- In 1969, NASA invited Canada to participate in the space shuttle program. A request for proposals for a Shuttle Remote Manipulator System (SRMS) resulted in a proposal led by Spar Aerospace -- now MacDonald, Dettwiler and Associates (MDA) and which included CAE Electronics, RCA Canada and Dilworth, Secord, Meagher and Associates. With Canadian government support, the National Research Council of Canada began studies on a manipulator system and in 1975, Canada and NASA launched a $110 million development program. The first SRMS, or Canadarm system, was donated to NASA and was followed by four additional systems accomplishing over 90 robotic missions. Redesign and improvement efforts led to the next generation Canadarm2, purpose built to construct the International Space Station. In 2001, Endeavour delivered Canadarm2 to ISS, starting a legacy that to date has moved hundreds of tons of supplies, equipment and astronauts in support of nearly 100 spacewalks. This was followed by the advanced two armed Special Purpose Dexterous Manipulator - 'Dextre' which performs maintenance, repairs and serves as a robotics concept test bed. Following this success, MDA was approached by Dr. Garnette Sutherland of the University of Calgary and Alberta Health Services in search of partners to help develop NeuroArm, an image-guided MR-compatible robot for microsurgery and stereotaxy. The result was a space robotics spinoff combining precision robotics with the capacity of the human mind, providing surgeons with near real time visibility of the brain and the surgical tools in relationship. On May 12, 2008, a Foothills Medical Centre team completed the first image-guided neurosurgical procedure performed with a robot with the neurosurgeon manipulating NeuroArm from an adjacent control room. Today, IMRIS is creating the next generation of NeuroArm known as Symbis and another inspiring chapter of Space Technology benefitting life on Earth.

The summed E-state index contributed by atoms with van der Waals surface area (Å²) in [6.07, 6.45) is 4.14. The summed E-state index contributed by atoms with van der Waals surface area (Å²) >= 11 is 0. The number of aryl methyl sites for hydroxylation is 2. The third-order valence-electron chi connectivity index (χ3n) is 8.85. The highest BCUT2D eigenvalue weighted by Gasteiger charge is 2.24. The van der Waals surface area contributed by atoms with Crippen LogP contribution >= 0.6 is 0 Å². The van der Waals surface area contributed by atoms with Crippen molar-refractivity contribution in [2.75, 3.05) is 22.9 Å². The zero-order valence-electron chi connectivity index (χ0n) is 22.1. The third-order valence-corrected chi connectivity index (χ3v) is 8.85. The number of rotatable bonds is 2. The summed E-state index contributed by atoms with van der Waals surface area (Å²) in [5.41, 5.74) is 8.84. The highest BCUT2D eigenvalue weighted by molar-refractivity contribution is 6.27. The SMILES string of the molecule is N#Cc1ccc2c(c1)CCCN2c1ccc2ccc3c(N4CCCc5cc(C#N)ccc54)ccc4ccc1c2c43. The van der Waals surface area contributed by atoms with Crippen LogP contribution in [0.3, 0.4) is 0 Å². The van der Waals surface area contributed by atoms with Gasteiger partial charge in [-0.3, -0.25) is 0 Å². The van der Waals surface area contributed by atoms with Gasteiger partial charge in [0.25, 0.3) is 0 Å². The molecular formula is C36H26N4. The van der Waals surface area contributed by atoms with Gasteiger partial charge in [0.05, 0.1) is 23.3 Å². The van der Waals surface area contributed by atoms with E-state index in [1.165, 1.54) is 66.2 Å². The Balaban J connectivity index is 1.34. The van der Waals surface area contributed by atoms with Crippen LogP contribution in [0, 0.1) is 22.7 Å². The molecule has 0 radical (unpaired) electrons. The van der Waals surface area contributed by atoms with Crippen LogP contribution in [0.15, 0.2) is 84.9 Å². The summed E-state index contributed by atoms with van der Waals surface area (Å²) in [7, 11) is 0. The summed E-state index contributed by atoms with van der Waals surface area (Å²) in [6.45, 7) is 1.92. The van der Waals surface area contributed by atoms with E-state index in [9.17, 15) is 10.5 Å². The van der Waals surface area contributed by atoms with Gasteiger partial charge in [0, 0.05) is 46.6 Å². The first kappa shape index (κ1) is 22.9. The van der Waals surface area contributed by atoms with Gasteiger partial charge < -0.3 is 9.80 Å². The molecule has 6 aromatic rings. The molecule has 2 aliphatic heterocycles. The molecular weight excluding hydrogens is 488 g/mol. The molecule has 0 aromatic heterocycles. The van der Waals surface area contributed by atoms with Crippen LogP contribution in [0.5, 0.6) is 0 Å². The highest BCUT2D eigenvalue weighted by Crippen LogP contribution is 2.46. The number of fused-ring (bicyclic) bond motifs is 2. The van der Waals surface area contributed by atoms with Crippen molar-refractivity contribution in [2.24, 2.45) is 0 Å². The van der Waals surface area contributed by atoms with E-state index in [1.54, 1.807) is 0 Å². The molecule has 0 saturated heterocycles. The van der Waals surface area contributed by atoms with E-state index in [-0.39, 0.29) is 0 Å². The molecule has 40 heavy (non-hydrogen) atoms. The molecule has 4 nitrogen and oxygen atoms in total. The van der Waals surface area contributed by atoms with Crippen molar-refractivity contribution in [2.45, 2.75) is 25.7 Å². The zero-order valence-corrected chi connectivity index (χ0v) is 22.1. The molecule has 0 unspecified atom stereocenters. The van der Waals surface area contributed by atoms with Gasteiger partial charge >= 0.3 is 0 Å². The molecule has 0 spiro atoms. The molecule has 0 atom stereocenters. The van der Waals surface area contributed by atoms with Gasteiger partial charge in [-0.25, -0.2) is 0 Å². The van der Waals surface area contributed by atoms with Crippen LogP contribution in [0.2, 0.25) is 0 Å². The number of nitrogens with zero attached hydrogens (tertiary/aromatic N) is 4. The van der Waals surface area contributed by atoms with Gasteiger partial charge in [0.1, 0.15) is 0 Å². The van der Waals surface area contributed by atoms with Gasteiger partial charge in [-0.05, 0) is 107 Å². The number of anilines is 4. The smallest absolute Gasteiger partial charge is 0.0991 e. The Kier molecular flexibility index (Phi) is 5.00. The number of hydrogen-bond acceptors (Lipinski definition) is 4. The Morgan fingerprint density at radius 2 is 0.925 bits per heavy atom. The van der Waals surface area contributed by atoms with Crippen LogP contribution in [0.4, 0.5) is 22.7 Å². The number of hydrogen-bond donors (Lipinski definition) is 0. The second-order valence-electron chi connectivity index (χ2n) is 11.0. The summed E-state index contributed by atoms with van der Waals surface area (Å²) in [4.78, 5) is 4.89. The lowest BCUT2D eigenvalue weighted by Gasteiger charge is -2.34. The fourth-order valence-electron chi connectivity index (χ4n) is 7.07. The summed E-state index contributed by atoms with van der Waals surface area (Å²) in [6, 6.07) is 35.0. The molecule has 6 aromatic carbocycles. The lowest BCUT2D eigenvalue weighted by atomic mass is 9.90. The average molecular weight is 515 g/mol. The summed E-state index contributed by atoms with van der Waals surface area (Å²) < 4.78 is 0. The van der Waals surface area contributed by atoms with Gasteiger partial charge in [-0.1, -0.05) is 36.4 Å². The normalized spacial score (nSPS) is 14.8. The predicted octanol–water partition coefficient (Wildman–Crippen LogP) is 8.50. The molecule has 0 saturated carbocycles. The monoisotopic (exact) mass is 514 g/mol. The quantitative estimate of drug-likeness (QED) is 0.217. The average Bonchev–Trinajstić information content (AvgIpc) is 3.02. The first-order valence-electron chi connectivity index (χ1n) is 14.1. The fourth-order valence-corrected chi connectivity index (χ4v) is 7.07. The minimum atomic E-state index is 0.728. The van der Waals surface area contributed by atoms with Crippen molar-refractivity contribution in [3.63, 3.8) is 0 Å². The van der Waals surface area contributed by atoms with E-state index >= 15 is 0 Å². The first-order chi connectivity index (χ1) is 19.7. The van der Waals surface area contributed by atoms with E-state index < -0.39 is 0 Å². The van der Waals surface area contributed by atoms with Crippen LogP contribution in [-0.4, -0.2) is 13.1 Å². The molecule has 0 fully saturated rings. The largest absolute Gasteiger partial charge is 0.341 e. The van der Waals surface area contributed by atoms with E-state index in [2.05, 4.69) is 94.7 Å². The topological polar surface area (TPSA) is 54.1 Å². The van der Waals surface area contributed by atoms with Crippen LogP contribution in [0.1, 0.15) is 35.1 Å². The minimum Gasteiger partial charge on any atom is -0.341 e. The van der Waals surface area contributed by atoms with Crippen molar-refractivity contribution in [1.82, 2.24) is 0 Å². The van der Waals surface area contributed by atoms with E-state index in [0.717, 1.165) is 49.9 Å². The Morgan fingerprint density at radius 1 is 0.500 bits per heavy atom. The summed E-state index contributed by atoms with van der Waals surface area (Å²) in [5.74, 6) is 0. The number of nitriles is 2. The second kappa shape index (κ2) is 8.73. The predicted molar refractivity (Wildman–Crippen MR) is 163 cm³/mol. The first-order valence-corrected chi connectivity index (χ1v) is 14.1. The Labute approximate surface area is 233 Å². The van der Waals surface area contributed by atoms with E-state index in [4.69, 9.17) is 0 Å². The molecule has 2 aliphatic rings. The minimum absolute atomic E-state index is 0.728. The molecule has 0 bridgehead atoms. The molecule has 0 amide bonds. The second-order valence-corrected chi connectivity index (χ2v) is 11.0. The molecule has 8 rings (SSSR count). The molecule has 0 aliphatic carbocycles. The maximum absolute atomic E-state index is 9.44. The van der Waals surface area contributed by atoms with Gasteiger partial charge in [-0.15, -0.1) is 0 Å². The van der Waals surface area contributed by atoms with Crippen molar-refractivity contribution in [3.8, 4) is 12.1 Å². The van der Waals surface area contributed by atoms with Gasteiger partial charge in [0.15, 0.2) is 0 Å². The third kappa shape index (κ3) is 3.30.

The following individuals are being inducted into the Space Technology Hall of Fame:
- Cospas-Sarsat—Steve Lett,Head of the Secretariat, International Cospas-Sarsat Program
- NeuroArm—Garnette Sutherland, M.D.,Professor of Neurosurgery, University of Calgary
2014 Organizational Inductees
- International Cospas-Sarsat Program
- University of Calgary, Faculty of Medicine (Project NeuroArm)
- Canadian Space Agency
- MacDonald, Dettwiler and Associates Ltd. (MDA)
About the Judges
The panel of judges who selected the 2014 Space Technology Hall of Fame inductees comprised:
- Lt. Gen. Larry D. James, USAF, (Ret.), Deputy Director, Jet Propulsion Laboratory
- Shogo Kitahara, President, Japan Space Forum
- Dr. Ekkehard Kührt, Department Head, German Aerospace Center, Institute of Planetary Research
- Joe Sheehan, President, Analytical Graphics, Inc.
- Kirk A. Shireman, Deputy Director, NASA Johnson Space Center
- Dr. Anthony J. Tether, Senior Strategic Advisor, Zero Gravity Solutions
- Christopher Vasko, Co-Chairperson, Space Generation Advisory Council
About the Space Technology Hall of Fame
The Space Foundation's Space Technology Hall of Fame was established to increase public awareness of the benefits that result from space exploration programs and to encourage further innovation. Since that time, 69 technologies have been inducted. Additional information about the Space Technology Hall of Fame, including a complete list of inducted technologies, is available at http://www.SpaceTechHallofFame.org/.
Nominations for 2015 Induction
The deadline to submit nominations for induction during 2015 will be Aug. 22, 2014. Anyone may submit a nomination of a technology that was developed anywhere in the world for use in space and then modified or adopted for use on Earth. Nomination information, including online and downloadable nomination forms, are available at http://www.SpaceTechHallofFame.org/.